Poor Quality of Treated Water in Kathmandu: Comparison with Nepal Drinking Water Quality Standards
Objectives: In order to evaluate the quality assurance of drinking water in Kathmandu valley, this study analyzed selected physiochemical and microbial parameters of treated water samples and compared with Nepal Drinking Water Quality Standards (NDWQS).
Methods: Treated water samples were collected from all over the Kathmandu valley and analyzed in terms of physicochemical and microbiological parameters over the period of one year from July 2017 to July 2018. The physio-chemical parameters of water samples were performed according to standard methods for the examination of water and wastewater. The total coliforms were enumerated by standard membrane filtration technique.
Results: We report that microbiological aspect of treated water was the major problem as 66% of the water samples crossed the guideline value for total coliform count. Above 92% of jar water samples, 77% of tanker water samples and 69% of filtered water samples had the total coliform count exceeding the NDWQS. Moreover, 20% of bottled water was contaminated by coliform bacteria. Iron and ammonia content were found to be higher than the guideline values in 16% and 21% of the total treated water samples respectively. Analyzing the types of treated water samples showed that 35% and 15% of tanker water samples had higher ammonia and iron content respectively, and the same parameters were higher in 23% and 19% in the filtered water samples respectively than the standard criteria recommended by NDWQS.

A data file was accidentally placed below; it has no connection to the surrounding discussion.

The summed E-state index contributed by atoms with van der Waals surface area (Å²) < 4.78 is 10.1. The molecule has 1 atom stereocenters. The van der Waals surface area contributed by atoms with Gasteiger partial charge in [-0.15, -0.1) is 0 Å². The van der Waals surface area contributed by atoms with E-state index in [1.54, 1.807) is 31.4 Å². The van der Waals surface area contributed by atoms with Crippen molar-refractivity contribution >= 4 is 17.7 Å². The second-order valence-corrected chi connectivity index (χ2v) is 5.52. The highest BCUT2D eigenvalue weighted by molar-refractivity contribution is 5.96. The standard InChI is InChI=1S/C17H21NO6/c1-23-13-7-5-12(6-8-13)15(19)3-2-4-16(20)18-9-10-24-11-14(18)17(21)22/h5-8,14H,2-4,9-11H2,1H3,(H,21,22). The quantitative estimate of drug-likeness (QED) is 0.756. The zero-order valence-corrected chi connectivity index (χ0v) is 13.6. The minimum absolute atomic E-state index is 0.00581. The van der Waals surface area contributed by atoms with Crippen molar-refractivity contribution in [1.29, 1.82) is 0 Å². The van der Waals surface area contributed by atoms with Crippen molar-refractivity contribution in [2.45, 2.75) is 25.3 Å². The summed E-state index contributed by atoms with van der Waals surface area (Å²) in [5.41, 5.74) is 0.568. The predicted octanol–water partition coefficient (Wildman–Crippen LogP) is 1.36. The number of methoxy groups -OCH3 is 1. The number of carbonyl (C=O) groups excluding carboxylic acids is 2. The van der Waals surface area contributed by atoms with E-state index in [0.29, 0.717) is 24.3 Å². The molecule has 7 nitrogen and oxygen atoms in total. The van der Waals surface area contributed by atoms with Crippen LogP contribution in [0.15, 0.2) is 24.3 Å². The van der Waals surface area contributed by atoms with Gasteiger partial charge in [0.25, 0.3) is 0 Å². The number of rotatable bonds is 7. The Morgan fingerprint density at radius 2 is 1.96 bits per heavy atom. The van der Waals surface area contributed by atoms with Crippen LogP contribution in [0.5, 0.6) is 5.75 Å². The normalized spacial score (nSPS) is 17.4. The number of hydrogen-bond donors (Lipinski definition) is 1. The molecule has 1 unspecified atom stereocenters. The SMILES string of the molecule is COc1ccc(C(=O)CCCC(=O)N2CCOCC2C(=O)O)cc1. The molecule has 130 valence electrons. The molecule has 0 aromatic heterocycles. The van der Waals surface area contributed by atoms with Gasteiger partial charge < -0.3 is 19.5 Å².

Conclusion: The treated water samples exceed the standard values set by NDWQS and hence had poor quality. The presence of faecal pollution indicating coliform bacteria was the key problem for treated drinking water of Kathmandu valley. Therefore, monitoring and proper treatment of water should be conducted to prevent dissemination of waterborne diseases.
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